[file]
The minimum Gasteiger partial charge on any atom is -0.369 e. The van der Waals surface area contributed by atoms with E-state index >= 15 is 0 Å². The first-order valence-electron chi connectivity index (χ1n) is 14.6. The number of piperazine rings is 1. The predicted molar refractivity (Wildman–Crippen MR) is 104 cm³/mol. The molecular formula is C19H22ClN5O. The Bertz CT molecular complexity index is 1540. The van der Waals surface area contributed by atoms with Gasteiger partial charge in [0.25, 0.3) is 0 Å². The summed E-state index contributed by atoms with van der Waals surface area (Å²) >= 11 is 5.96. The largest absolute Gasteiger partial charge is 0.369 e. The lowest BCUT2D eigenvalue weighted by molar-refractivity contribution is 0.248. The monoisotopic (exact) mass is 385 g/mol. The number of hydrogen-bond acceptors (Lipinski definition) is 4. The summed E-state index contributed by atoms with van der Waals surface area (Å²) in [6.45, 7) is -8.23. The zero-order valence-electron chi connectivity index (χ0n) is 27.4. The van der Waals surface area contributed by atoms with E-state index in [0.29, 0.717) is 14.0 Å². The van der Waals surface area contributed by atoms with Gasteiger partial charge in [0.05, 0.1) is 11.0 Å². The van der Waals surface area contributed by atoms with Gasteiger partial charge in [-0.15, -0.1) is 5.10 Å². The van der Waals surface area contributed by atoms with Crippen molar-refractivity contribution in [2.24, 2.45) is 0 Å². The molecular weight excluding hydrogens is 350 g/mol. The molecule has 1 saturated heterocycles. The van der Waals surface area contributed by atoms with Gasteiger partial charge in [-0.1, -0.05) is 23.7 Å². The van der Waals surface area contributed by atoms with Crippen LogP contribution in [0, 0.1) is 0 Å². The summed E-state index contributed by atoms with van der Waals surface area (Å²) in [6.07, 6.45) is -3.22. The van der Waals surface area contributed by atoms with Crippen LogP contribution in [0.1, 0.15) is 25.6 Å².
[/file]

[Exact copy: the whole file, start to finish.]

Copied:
The minimum Gasteiger partial charge on any atom is -0.369 e. The van der Waals surface area contributed by atoms with E-state index >= 15 is 0 Å². The first-order valence-electron chi connectivity index (χ1n) is 14.6. The number of piperazine rings is 1. The predicted molar refractivity (Wildman–Crippen MR) is 104 cm³/mol. The molecular formula is C19H22ClN5O. The Bertz CT molecular complexity index is 1540. The van der Waals surface area contributed by atoms with Gasteiger partial charge in [0.25, 0.3) is 0 Å². The summed E-state index contributed by atoms with van der Waals surface area (Å²) >= 11 is 5.96. The largest absolute Gasteiger partial charge is 0.369 e. The lowest BCUT2D eigenvalue weighted by molar-refractivity contribution is 0.248. The monoisotopic (exact) mass is 385 g/mol. The number of hydrogen-bond acceptors (Lipinski definition) is 4. The summed E-state index contributed by atoms with van der Waals surface area (Å²) in [6.45, 7) is -8.23. The zero-order valence-electron chi connectivity index (χ0n) is 27.4. The van der Waals surface area contributed by atoms with E-state index in [0.29, 0.717) is 14.0 Å². The van der Waals surface area contributed by atoms with Gasteiger partial charge in [0.05, 0.1) is 11.0 Å². The van der Waals surface area contributed by atoms with Gasteiger partial charge in [-0.15, -0.1) is 5.10 Å². The van der Waals surface area contributed by atoms with Crippen molar-refractivity contribution in [2.24, 2.45) is 0 Å². The molecular weight excluding hydrogens is 350 g/mol. The molecule has 1 saturated heterocycles. The van der Waals surface area contributed by atoms with Gasteiger partial charge in [-0.1, -0.05) is 23.7 Å². The van der Waals surface area contributed by atoms with Crippen LogP contribution in [0, 0.1) is 0 Å². The summed E-state index contributed by atoms with van der Waals surface area (Å²) in [6.07, 6.45) is -3.22. The van der Waals surface area contributed by atoms with Crippen LogP contribution in [0.1, 0.15) is 25.6 Å².